c. Use of the present participle to mean "with".
"ἔχων", the Present Participle Active of "ἔχω", I have, I possess, is frequently used as equivalent to the English preposition, "with" and to the Latin "cum" plus the Ablative. The same participles of "ἄγω", I lead, I bring, and "φέρω", I carry, I bring, are used similarly; e.g.
i) ἀφίκετο ἐχων τριακοσίους ὁπλίτας. He arrived with three hundred hoplites.
ii) ὤφθη πολλάκις ξίφος ἔχων. He was often seen with a sword.
iii) ὁ στρατηγὸς προὐχώρει ἄνδρας μυρίους καὶ δισχιλίους ἄγων. The general advanced with (an army of) eleven thousand men.
iv) οἱ δοῦλοι ἀφίκοντο πολλὰ καὶ καλὰ δῶρα παρὰ τοῦ βασιλέως φέροντες. The slaves came with many splendid presents from the king.
d. Use of the participle as as an adverb.
As is the case of adjectives in general, the participle, which is a verbal adjective, is often used as a simple adverb. Examples are as follows:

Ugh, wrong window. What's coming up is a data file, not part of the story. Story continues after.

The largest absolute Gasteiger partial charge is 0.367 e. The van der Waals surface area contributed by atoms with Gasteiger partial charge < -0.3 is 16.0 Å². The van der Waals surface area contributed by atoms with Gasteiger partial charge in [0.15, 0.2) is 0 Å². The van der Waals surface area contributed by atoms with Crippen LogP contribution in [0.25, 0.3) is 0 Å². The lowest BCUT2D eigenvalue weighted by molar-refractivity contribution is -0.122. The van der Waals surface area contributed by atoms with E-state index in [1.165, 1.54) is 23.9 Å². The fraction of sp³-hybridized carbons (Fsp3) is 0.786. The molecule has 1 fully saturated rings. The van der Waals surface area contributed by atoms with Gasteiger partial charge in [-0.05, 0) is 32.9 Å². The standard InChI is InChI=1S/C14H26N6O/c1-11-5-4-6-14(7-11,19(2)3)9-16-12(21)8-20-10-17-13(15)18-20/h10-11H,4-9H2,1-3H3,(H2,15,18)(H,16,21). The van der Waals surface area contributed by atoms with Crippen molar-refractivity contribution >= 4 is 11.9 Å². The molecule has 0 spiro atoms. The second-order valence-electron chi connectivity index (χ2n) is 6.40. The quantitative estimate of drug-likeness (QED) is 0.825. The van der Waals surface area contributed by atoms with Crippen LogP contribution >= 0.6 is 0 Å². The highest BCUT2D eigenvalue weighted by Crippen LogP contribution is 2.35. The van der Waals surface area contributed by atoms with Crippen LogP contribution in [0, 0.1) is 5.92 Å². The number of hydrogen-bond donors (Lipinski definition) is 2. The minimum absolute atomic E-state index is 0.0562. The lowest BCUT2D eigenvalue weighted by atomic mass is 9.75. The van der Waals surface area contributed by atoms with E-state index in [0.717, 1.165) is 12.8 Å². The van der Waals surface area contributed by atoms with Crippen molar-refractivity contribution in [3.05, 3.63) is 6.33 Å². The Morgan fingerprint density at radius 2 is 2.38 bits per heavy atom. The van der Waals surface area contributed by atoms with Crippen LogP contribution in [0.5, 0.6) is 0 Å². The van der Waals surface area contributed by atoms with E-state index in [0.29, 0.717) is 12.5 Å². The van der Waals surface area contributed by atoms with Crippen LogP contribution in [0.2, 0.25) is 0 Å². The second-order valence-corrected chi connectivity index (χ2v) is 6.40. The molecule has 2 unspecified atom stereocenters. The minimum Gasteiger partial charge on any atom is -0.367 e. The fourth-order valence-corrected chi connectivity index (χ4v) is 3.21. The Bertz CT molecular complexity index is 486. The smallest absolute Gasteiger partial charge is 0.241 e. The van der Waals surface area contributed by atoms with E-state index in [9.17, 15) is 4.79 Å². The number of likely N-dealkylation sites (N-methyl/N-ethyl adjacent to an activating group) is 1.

i) φθάσας ἀφίκετο. He arrived first.
ii) ἀνύσας ἄνοιγε. Open quickly.
iii) ἀρχόμενος ἔλεγεν. He used to say when he began.
iv) λαθὼν ἐποίησε. He did it secretly.
v) τελευτῶν εἶπε. At last he said.
This article has sought to demonstrate the central role which the participle plays in classical Greek. The inflexive prolixity of the participle was undoubtedly one reason why it was used so frequently, and the ability of writers to employ it with such precision was linked to this. Once one has become accustomed to the widespread use of the participle in Greek, one begins to appreciate how similar the structure of Greek sentences is to that of our own language, where the use of participial phrases as an alternative to subordinate clauses is so common. In Latin, because of the relative paucity of participial forms, subordinate clauses are perforce more frequent, and where participial phrases are used, many of them involve the Ablative Absolute construction, which is employed much more in Latin than its equivalent, the Genitive Absolute, is in Greek. For an analysis of the "Ablative Absolute", the reader is invited to look at the article so entitled which was published on this blog on 20th May 2012.